They work to balance the environmental impact with maintaining an affordable supply of petroleum resources.
Petroleum engineers are responsible for the safe extraction of hydrocarbon deposits, such as oil and natural gas. This involves the planning and construction of boreholes (narrow holes drilled into the ground, used to locate resources) and oil wells (used to extract resources).
Typical responsibilities include:
- analysing geological data
- interpreting well-logging results (records of the geological formations penetrated by boreholes) to ascertain resource potential
- ascertaining extraction risks, such as the area’s potential for earthquakes
- planning and supervising extraction sites
- selecting and maintaining equipment
- monitoring and evaluating reservoir performance
- preparing reports and maps
- developing oilfield production programmes
- liaising with and advising managerial and technical staff
- using specialist computer applications and mathematical models to maximise production.
Travel, both within the UK and abroad, is common within the profession and certain roles will require frequent travel to offshore facilities. Salaries can be very generous – often enhanced by large offshore and overseas bonuses. To find out more about how much you could earn as an engineer, head to our engineering salary round-up.
Petroleum engineers work both on and off shore for oil and gas service/operating companies. Jobs are advertised online and in national newspapers and specialist publications such as TARGETjobs Engineering, Petroleum Review, Oil and Gas Journal, Offshore, Journal of Petroleum Technology and their respective websites. Careers services and recruitment agencies also occasionally advertise positions. You can also find help on finding and applying for jobs with smaller engineering companies here.
Speculative applications are essential and it is advisable to apply early during the first term of your final year. Useful publications include UK Offshore Oil and Gas Directory and Oil and Gas Company Directory.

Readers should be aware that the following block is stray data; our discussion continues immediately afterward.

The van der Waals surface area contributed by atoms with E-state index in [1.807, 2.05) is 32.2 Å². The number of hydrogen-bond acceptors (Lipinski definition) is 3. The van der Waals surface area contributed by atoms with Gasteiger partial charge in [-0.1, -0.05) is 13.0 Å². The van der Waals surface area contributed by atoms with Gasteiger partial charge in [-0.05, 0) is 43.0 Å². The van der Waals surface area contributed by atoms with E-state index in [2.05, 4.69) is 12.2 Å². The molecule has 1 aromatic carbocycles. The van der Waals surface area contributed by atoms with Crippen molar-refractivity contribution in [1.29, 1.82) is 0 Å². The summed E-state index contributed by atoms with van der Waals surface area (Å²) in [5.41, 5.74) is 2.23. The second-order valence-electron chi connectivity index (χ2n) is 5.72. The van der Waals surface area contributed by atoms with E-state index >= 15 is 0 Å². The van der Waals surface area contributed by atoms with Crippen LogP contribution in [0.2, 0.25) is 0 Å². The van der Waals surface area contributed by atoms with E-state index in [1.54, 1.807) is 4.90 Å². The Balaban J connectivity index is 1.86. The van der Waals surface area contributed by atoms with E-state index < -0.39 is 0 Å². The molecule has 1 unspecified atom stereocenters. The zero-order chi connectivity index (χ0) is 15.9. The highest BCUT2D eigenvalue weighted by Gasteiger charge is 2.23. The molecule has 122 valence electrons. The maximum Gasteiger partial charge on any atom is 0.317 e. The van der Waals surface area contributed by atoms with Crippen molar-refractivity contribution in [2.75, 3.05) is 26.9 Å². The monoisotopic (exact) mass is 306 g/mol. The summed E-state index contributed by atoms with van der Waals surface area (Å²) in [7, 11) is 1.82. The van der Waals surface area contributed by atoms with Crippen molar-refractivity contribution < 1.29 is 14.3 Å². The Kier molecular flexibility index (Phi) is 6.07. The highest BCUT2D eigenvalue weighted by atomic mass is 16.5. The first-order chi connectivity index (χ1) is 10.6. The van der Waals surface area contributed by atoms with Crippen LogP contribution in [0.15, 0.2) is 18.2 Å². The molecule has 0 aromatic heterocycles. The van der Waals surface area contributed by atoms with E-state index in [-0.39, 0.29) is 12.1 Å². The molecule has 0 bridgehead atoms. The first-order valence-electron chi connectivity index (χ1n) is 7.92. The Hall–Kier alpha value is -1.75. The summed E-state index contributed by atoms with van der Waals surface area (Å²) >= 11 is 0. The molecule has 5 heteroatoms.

- For help with applying for engineering jobs and internships, take a look at our engineering CV and covering letter tips and our advice on filling out online applications
To become a petroleum engineer, you will need a degree in a relevant subject such as petroleum, mechanical or chemical engineering. A list of accredited courses is available on the Engineering Council’s website.
Relevant experience from vacation placements or by working in junior positions for a hydrocarbons company can be advantageous. Take a look at our list of engineering employers who offer industrial placements and summer internships.
Achieving chartered (CEng) status with the Engineering Council can help to demonstrate your professionalism and commitment to your field. To become chartered, you will need an accredited bachelors degree in engineering or technology, plus an appropriate masters degree (MEng) or doctorate (EngD) accredited by a professional engineering institution such as the Institute of Materials, Minerals and Mining (IOM3). You will also be eligible with an integrated MSc. To find out more, take a look at our guide to chartership.
- strong technical skills
- teamworking skills
- problem-solving skills
- the ability to work under pressure
- drive and enthusiasm
- numerical and analytical skills
- IT skills
- good health and fitness.
Flexibility is required for international work.
For more information, read our article on the skills engineering employers look for and then find out how you can prove you possess these competencies at engineering assessment centres.